I had been experiencing it for a while, but it took a vacation in Switzerland for it to come together. Thirty-two years ago, I fell in love and married my medical school sweetheart. We had honeymooned in Kashmir, India. All these years later, Switzerland, with its snow-clad mountains and natural beauty, seemed to have so much in common with Kashmir. Yet, almost everything else seemed different. So what was it? Eventually, the towering Alps around us seemed to provide the answer. Very different than having fallen in love, over the years we had risen in love.
Back then, the intense physical attraction to each other and the spirit of exploring each other had dominated the trip. Although we derived joy from intellectual interactions, the focus was very much physical. As doctors we now know this to be the effect of hormones such as dopamine and serotonin — the pleasure hormones. Scientists have now clearly associated being “madly in love” in our youth with the release of these hormones. Interestingly, comparisons of this state have been drawn to gambling and drug addiction characterized by physical excitement, sweating, and an increased heart rate. By it’s very definition, this state is unstable. In other words, it cannot last for an extended length of time. Perhaps that is why the state is referred to as “falling” in love, implying a condition where the state of the mind and the body is driven by outside forces and inherently not in voluntary control.
Most of us fall in love. However, when the state of being “madly in love” begins to fade, as it inevitably does, partners often interpret this as the relationship somehow losing its spark. The reality is that this is very biological and should indeed be entirely expected. Sadly, many relationships wither and indeed die under the subsequent pressure of daily chores and responsibilities. The real challenge then is: how to rise in love after having fallen?
As opposed to the passive process of falling in love, rising in love involves an active effort from both partners. During our 32-year relationship, my partner and I followed five critical principles to successfully accomplish this rise:
One, the realization that the “madly in love” phase is transient and its disappearance is biological and inevitable. It is no one’s fault. As they say, the honeymoon phase does end fairly predictably.
Two, although human sexuality is complex, enjoying each other physically should almost always be a deeply loving process where the physical joy comes just as much from caring for each other as it does from the process. If dependence is disproportionately placed on the physical process, it predictably fails and many partners, more men than women, begin to look for enjoyment elsewhere when their partner’s physical beauty begins to fade. Once again, executing this principle involves an active process of training the mind.
Three, actively noticing, acknowledging and savoring the positive attributes of one’s partner on a regular basis. I believe that in a relationship, “what is not said did not happen”. My wife, for years without fail, would pack a “brown bag” for lunch for me with a little post-it note inside it that would light up my day. It could say something simple like “make sure to take your Amoxicillin” or something more profound like “I know it must be rough — trust in God”. Being a physician herself, she would get up earlier than usual just to do this. I have attempted to verbally acknowledge this at least once a week and a few years ago, put together a collage of all of the post-it notes that she had written over the previous months. Such acknowledgment has created a “bank account” of sorts of positive actions. When misunderstandings happen, as they invariably do, we can draw from this positive emotional bank account.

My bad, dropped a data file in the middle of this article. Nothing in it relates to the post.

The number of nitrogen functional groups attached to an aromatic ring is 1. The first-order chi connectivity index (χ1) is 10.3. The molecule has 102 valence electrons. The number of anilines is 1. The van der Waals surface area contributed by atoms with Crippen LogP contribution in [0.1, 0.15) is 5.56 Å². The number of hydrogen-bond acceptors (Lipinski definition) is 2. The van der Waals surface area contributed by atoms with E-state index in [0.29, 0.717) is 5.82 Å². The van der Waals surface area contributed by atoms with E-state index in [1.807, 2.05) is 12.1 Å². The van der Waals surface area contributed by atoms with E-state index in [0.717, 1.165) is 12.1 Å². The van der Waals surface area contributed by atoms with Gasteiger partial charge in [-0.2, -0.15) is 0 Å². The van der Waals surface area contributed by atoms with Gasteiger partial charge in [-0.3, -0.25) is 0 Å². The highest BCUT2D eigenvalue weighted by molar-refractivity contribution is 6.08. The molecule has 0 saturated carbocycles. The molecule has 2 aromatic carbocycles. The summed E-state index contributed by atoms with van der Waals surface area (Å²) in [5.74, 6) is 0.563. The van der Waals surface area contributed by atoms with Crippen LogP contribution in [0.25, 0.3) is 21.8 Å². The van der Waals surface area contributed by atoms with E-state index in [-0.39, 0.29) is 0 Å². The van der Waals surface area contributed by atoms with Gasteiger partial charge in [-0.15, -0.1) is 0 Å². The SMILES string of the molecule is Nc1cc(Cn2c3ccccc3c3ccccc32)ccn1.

Four, agreeing upon at least two, non-negotiable principles that govern the relationship. In our case, soon after marriage we agreed on a) making up before midnight if we had an argument and b) never speaking maliciously about our parents; both of us felt that our parents brought unmatched richness to our lives and that they were an inseparable part of us. To this date, we can count on one hand the number of times that one of these principles has been violated.
Finally, and perhaps the most important, meaningfully rising in love means to work together to create something that could not have been possible with either partner alone and together is more than the sum of each individual effort. One obvious example for us has been our two children. More important than their academic accomplishments are at least a couple of human traits in each that surpass each of us. My son is a source of sage advice to me well beyond his age. My daughter has chided both of us at times because we did not meet her standard of fairness and empathy. The second aspect of this synergy is each partner drawing from positive character traits of the other to become a better human being.
The three dimensional human development resulting from rising in love is now well described in the medical literature to be the result of another hormone called Oxytocin. As opposed to dopamine and serotonin bursts during the brief time that we are “madly in love”, oxytocin causes feelings of deep caring and attachment, typical of lasting stable relationships.
As we made our way back to the romantic hotel room in Zermatt, Switzerland after another sightseeing day, I pulled my partner close to me. Together we remembered the heat of being madly in love thirty-two years ago in Kashmir. Today, there was a deeply soothing and lasting warmth instead — the result of years of our collective and purposeful efforts. Later, we would call this the “oxytocin moment”. Behind us, clearly visible through the open window, the snow-covered Matterhorn peak was an appropriate witness to our rising in love.
Originally published at medium.com